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Olympics

Lin Hao, earthquake survivor, leading the Chinese team in the Olympics (with the help of Yao Ming)

Many who saw the Chinese team enter the Olympics asked ‘who is that little boy next to Yao Ming?’ He was nine-year-old Lin Hao, a survivor of the earthquake in Sichuan. 20 of the 30 classmates in his school perished in the disaster, but after freeing himself he went back into the rubble to find his classmates.

Lin Hao, the ‘hall monitor’ in his school encouraged his fellow students to sing songs to help keep up their spirits while rescuers worked to free them.

UNICEF is still taking donations for Chinese earthquake relief.

First (of many) protestors removed from Olympic events

While most Americans are watching the opening ceremony (on tape delay) the events have already gotten underway in China, with http://news.bbc.co.uk/2/hi/asia-pacific/7550802.stm#mce_temp_url# (of likely many) protests. Two students attempted to display a Tibetan flag at the dressage competition and were promptly removed by security police.

For those who didn’t know, due to some of the equestrian diseases that are present on the mainland (but not in Hong Kong) the Olympic committee opted to move all the horse events to Hong Kong where they will be held at the Sha Tin raceway and a new facility built especially for the Olympics.

New Events for the Beijing Olympics

There are several new events in the Olympics appearing for the first time this Olympiad, including:

BMX (Mens & Womens)

Marathon Swimming (Mens & Womens)

3000m Steeplechase (Womens)

Team Table Tennis (Mens & Womens) (replaces doubles)

Women’s Team Foil (replacing men’s team foil)

Women’s Team Sabre (replacing women’s team epee)

And on top of that, Tuvalu and the Marshall Islands are appearing for the first time, and Serbia and Montenegro are appearing separately. Kosovo, which only recently was recognized by the IOC, is not prepared to send a team for this Olympiad.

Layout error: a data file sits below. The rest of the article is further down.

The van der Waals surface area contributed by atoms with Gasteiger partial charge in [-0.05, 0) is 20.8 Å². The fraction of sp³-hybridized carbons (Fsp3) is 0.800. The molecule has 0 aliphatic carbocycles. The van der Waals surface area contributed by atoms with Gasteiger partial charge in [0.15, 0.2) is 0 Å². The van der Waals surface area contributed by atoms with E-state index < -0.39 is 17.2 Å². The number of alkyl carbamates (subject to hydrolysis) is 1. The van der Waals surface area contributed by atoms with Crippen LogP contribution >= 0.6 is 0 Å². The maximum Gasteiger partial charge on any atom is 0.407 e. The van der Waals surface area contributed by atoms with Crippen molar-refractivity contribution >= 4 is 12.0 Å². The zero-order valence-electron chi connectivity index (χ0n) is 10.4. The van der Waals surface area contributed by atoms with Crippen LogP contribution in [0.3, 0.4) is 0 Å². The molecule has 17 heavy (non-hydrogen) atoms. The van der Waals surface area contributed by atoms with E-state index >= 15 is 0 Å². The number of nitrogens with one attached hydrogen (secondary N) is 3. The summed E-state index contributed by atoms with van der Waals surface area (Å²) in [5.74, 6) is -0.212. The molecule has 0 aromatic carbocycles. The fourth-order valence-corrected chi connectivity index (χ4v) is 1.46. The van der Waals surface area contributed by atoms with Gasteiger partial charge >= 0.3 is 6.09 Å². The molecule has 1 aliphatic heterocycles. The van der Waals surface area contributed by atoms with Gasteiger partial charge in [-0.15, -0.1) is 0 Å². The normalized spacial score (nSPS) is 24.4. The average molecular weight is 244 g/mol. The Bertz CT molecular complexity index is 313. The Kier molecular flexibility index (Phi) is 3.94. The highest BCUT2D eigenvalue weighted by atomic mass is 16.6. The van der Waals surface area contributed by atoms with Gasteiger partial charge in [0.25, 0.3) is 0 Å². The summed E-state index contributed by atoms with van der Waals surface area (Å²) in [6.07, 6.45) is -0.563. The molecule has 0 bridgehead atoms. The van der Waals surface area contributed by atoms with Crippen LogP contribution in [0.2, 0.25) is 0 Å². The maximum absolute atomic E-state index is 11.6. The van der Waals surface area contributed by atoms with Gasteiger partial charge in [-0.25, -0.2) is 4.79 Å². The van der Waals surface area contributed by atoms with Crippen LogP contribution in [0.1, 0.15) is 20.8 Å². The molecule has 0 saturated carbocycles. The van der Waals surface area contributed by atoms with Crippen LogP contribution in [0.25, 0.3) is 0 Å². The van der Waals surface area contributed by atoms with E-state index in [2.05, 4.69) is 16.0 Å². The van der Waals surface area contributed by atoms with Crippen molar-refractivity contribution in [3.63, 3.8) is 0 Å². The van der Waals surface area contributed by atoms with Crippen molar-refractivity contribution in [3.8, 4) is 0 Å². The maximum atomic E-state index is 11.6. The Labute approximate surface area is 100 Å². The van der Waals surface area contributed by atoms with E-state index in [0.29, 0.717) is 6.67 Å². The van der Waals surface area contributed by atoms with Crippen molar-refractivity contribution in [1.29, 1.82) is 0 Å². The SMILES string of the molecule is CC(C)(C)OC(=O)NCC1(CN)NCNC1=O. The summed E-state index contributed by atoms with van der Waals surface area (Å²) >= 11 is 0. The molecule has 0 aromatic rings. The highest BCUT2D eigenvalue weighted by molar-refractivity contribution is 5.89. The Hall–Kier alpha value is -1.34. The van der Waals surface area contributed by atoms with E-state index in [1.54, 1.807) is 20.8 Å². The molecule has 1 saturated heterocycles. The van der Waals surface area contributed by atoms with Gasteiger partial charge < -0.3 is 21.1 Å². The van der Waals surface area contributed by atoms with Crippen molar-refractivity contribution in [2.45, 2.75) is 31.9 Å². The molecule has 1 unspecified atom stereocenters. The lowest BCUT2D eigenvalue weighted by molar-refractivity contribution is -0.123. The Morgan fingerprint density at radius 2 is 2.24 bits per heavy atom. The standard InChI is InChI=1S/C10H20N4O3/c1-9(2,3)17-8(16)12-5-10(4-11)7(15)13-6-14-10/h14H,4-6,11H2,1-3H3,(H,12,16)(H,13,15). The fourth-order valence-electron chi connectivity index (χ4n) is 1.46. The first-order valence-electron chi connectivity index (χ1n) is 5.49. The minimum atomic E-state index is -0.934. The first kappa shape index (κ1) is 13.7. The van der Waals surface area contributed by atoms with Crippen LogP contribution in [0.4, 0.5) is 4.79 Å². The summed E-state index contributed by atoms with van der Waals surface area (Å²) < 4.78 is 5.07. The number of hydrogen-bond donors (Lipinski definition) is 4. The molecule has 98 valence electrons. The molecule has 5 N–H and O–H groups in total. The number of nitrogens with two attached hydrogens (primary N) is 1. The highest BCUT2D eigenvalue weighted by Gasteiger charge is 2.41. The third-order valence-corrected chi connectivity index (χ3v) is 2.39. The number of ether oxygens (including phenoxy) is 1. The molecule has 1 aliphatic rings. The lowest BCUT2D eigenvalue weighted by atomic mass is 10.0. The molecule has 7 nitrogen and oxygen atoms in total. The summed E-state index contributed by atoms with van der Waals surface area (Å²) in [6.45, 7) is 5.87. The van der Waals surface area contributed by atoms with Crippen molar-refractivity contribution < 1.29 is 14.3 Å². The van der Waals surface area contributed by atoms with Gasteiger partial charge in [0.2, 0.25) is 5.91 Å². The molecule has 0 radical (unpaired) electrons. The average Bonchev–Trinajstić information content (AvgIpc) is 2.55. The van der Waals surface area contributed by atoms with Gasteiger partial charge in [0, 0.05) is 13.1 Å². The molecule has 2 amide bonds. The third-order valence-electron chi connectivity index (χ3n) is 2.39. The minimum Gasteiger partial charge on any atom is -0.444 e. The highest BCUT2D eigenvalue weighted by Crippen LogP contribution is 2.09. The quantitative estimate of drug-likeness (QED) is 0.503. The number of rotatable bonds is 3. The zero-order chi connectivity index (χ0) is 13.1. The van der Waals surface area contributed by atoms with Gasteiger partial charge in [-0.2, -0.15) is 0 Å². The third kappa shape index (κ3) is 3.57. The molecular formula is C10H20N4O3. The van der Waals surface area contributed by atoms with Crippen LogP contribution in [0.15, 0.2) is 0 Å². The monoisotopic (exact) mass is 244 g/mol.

The Olympic Torch is lit by Li Ning: Absolutely amazing ceremony to light the cauldron!

Wow! Unreal. Amazing. That was a pretty cool torch lighting.

First, the The Olympic torch entered the stadium and started a massive relay of about 7 or 8 Chinese Olympic Gold medalists. Nothing too out of the ordinary though the oppressive heat was definitely taking its toll on some in the crowd.

Eventually it was passed to 李宁 Li Ning, the Olympic Gold medalist for gymnastics who ‘took off’ straight up 100s of feet into the air like a kung fu fighter the movies (yes, he was on wires). He then ‘ran’ (you have to see it) around the entire stadium as a giant screen turned a picture of the torch into the faces of 1000s of torch bearers from around the world.

Absolutely stunning.

He ran to the end of the stadium and lit a giant ‘pipe’/wick thant shot up into the Olympic Cauldron and the games of the 2008 Olympiad are underway.

It’s midnight in Beijing. It means you have to stay up late to see this. DO IT! WATCH THIS! IT WAS AMAZING.

Watching the Olympic Opening Ceremonies. Pretty impressive

I’ve been watching the Opening Ceremonies with everyone here (they’re smiling so much I suspect they are about to cry). It’s quite a pageant, with lots and lots of color, and some pretty interesting visuals of money, Chinese characters, boats and fans. I’m not sure what the hell it is all about–story of China or something–no idea. We’re watching in Cantonese (and no one hear speaks that).

Nevertheless, you should tune in tonight. It’s pretty wild. We’re only a half hour in or so and it’s pretty impressive. Amazing what you can do when you have like 10,000 performers are your command.

And remember, the parade tonight is NOT in alphabetical order, but stroke count order.

Who will light the Olympic Cauldron in Beijing?

Yao Ming is out. He carried it yesterday and rules prohibit it from being carried by the same person twice. 110m hurdler Liu Xiang, the first Chinese gold medal winner in track and field and a national hero is a likely choice, but he’s under a tremendous amount of stress already being told to basically win or else. Perhaps we could see one of China’s astronauts, or as some have suggested, a child from the earthquake ravaged Sichuan province. Speculation is rampant with many names being suggested.

Despite media leaks of the opening ceremony, there was no leak of the cauldron lighting ceremony (it was not rehearsed as part of the process) and the actual person is a closely guarded secret. We’ll know in about 12 hours or so…

UPDATE: We now know–6 time medal winner Li Ning

Olympics Opening Ceremony parade not in alphabetical order, USA right in the middle

UPDATE: Torch / cauldron ablaze in AMAZING lighting ceremony (must see tv tonight). Games underway!

Hints are coming out that the opening ceremony parade will not be in alphabetical order as it has been in the past, but rather in ’stroke count’ order based on the Chinese characters. For example, Australia has 15 strokes to the Chinese character for Australia, and as such, they will be entering toward the end, position 203. Greece will still be first and the host country China will be last, but in between we could see quite a mishmash for people hoping to turn in during the middle or end and find the countries they were hoping for.

For Americans this means you are going to have to tune in about halfway through the opening ceremony parade to catch the US entry. The US will be entering in position 140, right after Syria and right before the Virgin Islands.